The Portland Minifig Exchange

Two hands hold Legos out

Take a Lego, leave a Lego. | Photo via @portlandminifigs

After school, it’s not uncommon to see groups of two or three kids crowded around a telephone pole at the corner of Southeast 42nd Avenue + Cora Street. You might also hear exclamations of surprise or more measured negotiations — such is the important business at the Portland Minifig Exchange.

The project, which was inspired by a local lending library, consists of a metal container mounted above the sidewalk, where people can take a mini Lego figurine from inside and leave one of their own.

With its interlocking plastic bricks and tiny yellow people, Lego has long been a power player on the toy scene, appealing to creative children and adults alike. But in the Peterson household, discovering Lego was a bit of an unhappy accident.

“My oldest broke his leg when he was four, so that kept us more sedentary than we typically would be,” explained Rebecca Peterson. To keep him entertained, Rebecca’s husband Ryan bought a few Lego sets to play with. “It’s really taken off and our whole garage is now their Lego design lab.”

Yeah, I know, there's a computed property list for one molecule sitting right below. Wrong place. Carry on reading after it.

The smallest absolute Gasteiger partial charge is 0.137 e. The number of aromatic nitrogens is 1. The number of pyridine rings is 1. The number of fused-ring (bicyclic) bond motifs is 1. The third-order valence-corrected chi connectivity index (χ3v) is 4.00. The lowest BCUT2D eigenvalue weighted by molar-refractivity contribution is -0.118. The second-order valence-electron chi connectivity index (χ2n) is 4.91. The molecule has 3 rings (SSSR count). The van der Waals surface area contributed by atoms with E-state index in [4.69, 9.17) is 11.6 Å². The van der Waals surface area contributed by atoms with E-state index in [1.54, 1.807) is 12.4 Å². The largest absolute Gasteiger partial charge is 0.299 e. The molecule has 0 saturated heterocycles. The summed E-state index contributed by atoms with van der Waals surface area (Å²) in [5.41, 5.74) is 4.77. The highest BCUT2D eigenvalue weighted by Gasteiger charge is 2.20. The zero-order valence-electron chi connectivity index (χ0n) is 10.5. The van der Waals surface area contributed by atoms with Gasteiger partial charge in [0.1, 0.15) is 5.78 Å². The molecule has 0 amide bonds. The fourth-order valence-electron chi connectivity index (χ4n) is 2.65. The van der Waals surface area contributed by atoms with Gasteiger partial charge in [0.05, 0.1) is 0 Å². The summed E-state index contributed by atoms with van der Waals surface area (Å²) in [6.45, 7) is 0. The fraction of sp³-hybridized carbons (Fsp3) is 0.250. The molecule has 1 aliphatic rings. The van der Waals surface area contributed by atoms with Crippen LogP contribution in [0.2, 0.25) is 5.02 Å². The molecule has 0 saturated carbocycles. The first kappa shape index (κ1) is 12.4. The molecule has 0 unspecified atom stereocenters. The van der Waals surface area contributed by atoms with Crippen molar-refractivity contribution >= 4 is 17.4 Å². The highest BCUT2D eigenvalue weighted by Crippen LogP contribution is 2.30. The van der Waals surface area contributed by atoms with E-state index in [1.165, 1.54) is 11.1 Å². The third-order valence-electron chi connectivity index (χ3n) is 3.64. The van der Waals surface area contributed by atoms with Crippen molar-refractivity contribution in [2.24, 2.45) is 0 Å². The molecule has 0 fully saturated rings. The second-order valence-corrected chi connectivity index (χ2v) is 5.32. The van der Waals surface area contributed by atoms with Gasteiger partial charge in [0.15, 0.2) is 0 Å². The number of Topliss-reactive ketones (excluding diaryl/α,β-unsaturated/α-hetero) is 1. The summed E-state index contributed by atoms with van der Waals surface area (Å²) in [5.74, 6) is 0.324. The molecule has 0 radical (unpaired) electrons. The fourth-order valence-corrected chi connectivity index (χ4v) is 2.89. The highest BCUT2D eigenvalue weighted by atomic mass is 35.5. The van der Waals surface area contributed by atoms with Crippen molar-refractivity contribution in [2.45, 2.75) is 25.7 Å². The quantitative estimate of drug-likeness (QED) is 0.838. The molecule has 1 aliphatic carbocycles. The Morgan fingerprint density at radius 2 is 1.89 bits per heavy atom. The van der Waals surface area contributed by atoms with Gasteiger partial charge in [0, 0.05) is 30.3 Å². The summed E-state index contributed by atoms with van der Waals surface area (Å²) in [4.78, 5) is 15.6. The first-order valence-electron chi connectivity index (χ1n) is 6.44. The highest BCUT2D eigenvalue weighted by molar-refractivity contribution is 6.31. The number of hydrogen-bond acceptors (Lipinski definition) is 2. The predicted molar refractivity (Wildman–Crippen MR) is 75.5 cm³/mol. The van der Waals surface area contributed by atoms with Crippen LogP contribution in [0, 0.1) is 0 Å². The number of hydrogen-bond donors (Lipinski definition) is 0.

Two little boys stand in front of a metal box attached to a telephone pole, filled with Lego figurines

Building community, (Lego) brick by brick. | Photo via @portlandminifigs

Today, her sons Jack, 8, and Theo, 4, live and breathe Lego and take their roles as stewards of the Portland Minifig Exchange very seriously. Rebecca started an Instagram account dedicated to spreading the word after the Petersons put up the box last June, and Ryan continually adds themed displays to keep fans coming back. It has become a hit not only in the Creston-Kenilworth neighborhood, but also in the international Lego community.

“We mostly only saw the neighborhood kids come by several times a day to see what was changing in there,” she said. “Then we started getting people coming from Vancouver and Beaverton, making trips out to see us and exchange mini figs because they thought it was a cool outing to take with their kids. It’s been pretty neat to see it progress and develop and see that people in Portland are really enjoying it.”

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